MU­SEUM FO­CUS: Urumqi Ar­chae­o­log­i­cal Mu­seum, Xin­jiang

Ar­chae­ol­o­gist Ma­ree Browne vis­its some of the best pre­served mum­mies in the world from the Tak­la­makan Desert in West­ern China

Timeless Travels Magazine - - CONTENTS -

In far West­ern China is the oa­sis city of Urumqi and its re­gional mu­seum holds some of the most ex­tra­or­di­nary, and amaz­ingly well pre­served, mum­mies yet dis­cov­ered. They are the Tarim Basin mum­mies. The mu­seum it­self is a large and im­pos­ing struc­ture, de­signed and dec­o­rated to cel­e­brate the lo­cal Uyghur style; it holds and dis­plays an ex­ten­sive col­lec­tion of re­gional tex­tiles, gar­ments and rugs.

It is, how­ever, its col­lec­tions of artefacts that were found within the an­cient burial grounds of the Tarim Basin that make this mu­seum well worth an ex­tended visit. The qual­ity of the ex­hibits and their pre­sen­ta­tion is out­stand­ing. There are mul­ti­lin­gual - Chi­nese, Uyghur and English - la­bels on all items as well as in­for­ma­tion boards giv­ing broader con­text. An out­stand­ing fea­ture is the life­size dio­ra­mas that il­lus­trate the uses of the ob­jects in the ad­join­ing cases.

There are sev­eral mum­mies ex­hib­ited in the mu­seum. Th­ese are just a few of the hun­dreds of mum­mies found in the var­i­ous grave­yards sit­u­ated in the Tak­la­makan Desert within the Tarim Basin. Th­ese are nat­u­rally des­ic­cated bod­ies, dried out rapidly in the ex­tremely arid con­di­tions that pre­vail in the Tak­la­makan. The most fa­mous of the mum­mies is the ‘Loulan Beauty’, a fe­male found in the Tiebanhe River Grave­yard. She was buried c.1800 BCE and is about 45 years old. She is wrapped in a woollen cloak and wears a fur-lined leather skirt.

My favourites are the ‘Princess of Xiaohe’, c. 1800 BCE, who is wrapped in a woollen blan­ket and wears a fab­u­lous feather and red plait-dec­o­rated felt hat and the Qiemo Fe­male, a later burial of about 800 BCE. Her hair is plaited and her face painted and she wears a won­der­ful long bright red gown.

Th­ese mum­mies have been the sub­ject of ex­ten­sive re­search, in­clud­ing DNA stud­ies. The re­sults of th­ese stud­ies show just how early this re­gion was for the in­ter­change of goods and peo­ples.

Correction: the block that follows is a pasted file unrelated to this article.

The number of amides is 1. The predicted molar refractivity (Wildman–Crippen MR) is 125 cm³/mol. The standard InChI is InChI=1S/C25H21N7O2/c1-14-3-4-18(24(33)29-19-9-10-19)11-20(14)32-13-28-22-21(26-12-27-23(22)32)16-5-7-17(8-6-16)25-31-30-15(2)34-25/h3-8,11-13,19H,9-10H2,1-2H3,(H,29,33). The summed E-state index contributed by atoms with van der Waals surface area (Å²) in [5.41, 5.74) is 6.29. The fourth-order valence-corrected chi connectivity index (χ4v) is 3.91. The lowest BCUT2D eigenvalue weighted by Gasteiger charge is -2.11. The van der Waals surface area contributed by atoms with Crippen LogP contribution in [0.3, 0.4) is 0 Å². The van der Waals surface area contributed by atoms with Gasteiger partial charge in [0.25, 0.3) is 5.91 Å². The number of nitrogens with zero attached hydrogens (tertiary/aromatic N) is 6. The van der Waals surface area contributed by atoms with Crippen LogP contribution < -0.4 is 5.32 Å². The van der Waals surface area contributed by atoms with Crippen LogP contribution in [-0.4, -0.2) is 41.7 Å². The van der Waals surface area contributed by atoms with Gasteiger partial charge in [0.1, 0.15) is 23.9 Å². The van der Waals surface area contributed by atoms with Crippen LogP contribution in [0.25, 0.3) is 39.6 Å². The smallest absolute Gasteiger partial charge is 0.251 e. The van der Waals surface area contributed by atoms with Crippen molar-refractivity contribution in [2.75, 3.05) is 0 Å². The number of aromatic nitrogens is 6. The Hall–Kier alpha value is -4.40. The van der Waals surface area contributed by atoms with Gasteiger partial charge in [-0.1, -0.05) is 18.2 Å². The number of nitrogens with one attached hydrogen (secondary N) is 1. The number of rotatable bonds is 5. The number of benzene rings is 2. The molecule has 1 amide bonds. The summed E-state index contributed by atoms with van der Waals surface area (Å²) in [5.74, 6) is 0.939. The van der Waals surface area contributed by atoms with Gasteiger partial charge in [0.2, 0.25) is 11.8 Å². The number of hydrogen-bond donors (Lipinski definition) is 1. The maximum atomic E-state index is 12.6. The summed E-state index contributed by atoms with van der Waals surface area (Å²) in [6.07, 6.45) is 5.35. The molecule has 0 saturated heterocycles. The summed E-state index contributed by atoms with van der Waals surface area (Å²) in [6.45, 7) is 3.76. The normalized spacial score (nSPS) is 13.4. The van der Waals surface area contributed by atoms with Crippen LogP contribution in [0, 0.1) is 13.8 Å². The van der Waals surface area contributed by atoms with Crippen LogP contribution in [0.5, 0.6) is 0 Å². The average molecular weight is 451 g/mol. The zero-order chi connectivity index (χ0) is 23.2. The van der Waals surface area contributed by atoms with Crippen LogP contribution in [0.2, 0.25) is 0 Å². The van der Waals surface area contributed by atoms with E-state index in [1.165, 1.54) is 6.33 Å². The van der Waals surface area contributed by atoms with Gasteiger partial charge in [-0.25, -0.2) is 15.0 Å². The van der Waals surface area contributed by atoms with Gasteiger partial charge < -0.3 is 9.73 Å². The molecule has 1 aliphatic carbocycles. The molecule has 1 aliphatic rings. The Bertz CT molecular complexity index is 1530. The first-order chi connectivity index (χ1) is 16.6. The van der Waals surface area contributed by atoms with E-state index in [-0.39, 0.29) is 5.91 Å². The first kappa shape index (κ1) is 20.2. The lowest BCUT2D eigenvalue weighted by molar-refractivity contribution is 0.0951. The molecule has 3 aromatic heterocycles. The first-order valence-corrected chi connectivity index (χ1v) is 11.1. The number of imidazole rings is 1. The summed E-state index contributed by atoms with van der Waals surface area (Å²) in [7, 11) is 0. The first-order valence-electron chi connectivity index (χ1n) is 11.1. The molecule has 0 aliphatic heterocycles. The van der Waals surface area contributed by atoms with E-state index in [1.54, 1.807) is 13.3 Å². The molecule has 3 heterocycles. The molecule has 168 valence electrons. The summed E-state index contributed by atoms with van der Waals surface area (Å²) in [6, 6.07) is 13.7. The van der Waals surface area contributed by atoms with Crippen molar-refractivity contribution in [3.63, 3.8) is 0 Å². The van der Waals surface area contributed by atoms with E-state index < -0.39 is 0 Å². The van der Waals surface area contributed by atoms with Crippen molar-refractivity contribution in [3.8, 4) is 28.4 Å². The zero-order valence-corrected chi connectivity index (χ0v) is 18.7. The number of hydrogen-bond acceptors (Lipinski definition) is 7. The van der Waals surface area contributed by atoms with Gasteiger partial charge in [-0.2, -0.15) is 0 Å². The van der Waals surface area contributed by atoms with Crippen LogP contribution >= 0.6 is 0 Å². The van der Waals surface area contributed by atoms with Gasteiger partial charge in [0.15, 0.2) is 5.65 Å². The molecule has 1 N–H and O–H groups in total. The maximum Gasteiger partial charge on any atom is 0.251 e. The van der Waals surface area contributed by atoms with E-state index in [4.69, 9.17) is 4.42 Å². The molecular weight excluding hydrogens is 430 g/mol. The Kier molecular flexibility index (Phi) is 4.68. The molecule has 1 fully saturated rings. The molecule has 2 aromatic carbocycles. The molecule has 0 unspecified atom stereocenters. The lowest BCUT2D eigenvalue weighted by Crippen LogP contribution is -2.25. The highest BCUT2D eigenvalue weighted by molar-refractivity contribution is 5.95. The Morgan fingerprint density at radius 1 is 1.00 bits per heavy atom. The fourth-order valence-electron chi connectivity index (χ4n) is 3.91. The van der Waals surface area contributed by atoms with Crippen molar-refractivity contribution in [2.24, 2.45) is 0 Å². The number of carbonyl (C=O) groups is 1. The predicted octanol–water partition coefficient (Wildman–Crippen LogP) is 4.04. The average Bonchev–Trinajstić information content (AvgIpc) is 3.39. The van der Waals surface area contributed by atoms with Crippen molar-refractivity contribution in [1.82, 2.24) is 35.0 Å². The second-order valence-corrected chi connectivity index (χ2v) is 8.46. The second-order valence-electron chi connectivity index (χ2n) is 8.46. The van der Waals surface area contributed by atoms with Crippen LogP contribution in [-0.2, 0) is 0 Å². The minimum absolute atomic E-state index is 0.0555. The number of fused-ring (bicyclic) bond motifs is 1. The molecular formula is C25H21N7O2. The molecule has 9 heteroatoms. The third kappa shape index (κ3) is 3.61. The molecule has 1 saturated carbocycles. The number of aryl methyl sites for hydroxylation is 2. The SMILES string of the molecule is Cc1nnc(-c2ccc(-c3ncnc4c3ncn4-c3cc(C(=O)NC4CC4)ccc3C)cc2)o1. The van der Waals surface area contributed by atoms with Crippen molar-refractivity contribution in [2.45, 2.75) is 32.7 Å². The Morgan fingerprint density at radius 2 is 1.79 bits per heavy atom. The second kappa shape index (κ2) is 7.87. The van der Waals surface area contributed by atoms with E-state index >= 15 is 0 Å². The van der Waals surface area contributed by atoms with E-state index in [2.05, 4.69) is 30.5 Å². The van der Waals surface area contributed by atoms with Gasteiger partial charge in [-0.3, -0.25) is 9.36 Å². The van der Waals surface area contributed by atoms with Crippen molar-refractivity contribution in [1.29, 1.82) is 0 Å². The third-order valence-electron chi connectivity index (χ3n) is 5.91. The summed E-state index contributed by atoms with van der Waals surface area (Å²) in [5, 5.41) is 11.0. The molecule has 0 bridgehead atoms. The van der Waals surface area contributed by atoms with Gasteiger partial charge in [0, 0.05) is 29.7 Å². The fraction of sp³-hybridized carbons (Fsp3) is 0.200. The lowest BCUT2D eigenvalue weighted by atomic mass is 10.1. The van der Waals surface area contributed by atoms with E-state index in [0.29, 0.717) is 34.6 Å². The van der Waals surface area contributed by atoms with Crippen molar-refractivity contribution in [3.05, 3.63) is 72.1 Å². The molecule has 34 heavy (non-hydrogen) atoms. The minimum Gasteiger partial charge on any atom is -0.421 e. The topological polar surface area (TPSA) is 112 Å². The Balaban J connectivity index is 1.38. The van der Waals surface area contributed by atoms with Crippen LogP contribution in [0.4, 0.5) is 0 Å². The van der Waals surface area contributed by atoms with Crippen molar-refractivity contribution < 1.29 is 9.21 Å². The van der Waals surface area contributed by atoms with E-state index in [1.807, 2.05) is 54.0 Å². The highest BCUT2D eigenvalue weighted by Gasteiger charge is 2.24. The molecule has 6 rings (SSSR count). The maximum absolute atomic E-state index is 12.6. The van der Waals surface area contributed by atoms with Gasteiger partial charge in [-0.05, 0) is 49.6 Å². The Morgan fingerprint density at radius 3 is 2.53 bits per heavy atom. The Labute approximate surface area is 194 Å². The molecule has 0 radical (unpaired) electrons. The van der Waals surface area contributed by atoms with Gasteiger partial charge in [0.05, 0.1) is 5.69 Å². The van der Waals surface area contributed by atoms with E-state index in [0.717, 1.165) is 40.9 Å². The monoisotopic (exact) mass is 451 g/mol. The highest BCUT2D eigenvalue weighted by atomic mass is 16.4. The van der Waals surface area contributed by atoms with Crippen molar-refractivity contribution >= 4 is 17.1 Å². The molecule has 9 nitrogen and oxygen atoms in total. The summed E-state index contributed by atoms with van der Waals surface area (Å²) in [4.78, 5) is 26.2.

One of the most in­ter­est­ing as­pects of the mu­seum is the dis­play of a wealth of per­ish­able ob­jects, items that rarely sur­vive in an ar­chae­o­log­i­cal con­text. Th­ese artefacts were found within the graves of the mum­mies and are pre­served in al­most per­fect con­di­tion. They in­clude items of cloth­ing from long woollen robes to fur-lined leather shoes. The tex­tiles show a very ad­vanced knowl­edge of weav­ing and dye­ing and are in an ex­tra­or­di­nary state of preser­va­tion. Among the house­hold items found are a num­ber of per­fectly pre­served wooden ob­jects such as a bucket dec­o­rated with rein­deer. Wood rarely sur­vives this long in such fine con­di­tion. There is also an ex­cel­lent range of dy­nas­tic ma­te­rial on dis­play, in­clud­ing ter­ra­cotta fig­ures from the Tang Dy­nasty found in the As­tana ceme­tery in Tur­pan.

This mu­seum is re­ally worth a visit if trav­el­ling in West­ern China and while China has a num­ber of great mu­se­ums, it is the unique­ness of the finds from the Tarim Basin that make the Xin­jiang Re­gional Mu­seum one of the most out­stand­ing I have vis­ited.

One of the most in­ter­est­ing as­pects of the mu­seum is the dis­play of a wealth of per­ish­able ob­jects, items that rarely sur­vive in an ar­chae­o­log­i­cal con­text

deer pat­tern, 2300 BCE, Zh­a­gun­luke Ceme­tery, Qiemo County; Dio­rama of a Silk Road set­tle­ment with map; Preach­ing mural from the Dhar­mago Tem­ple ru­ins in Cele, Tang Dy­nasty; Dis­play of Tang Dy­nasty ter­ra­cot­tas; White robe with short sleeves, 2800 BCE,...

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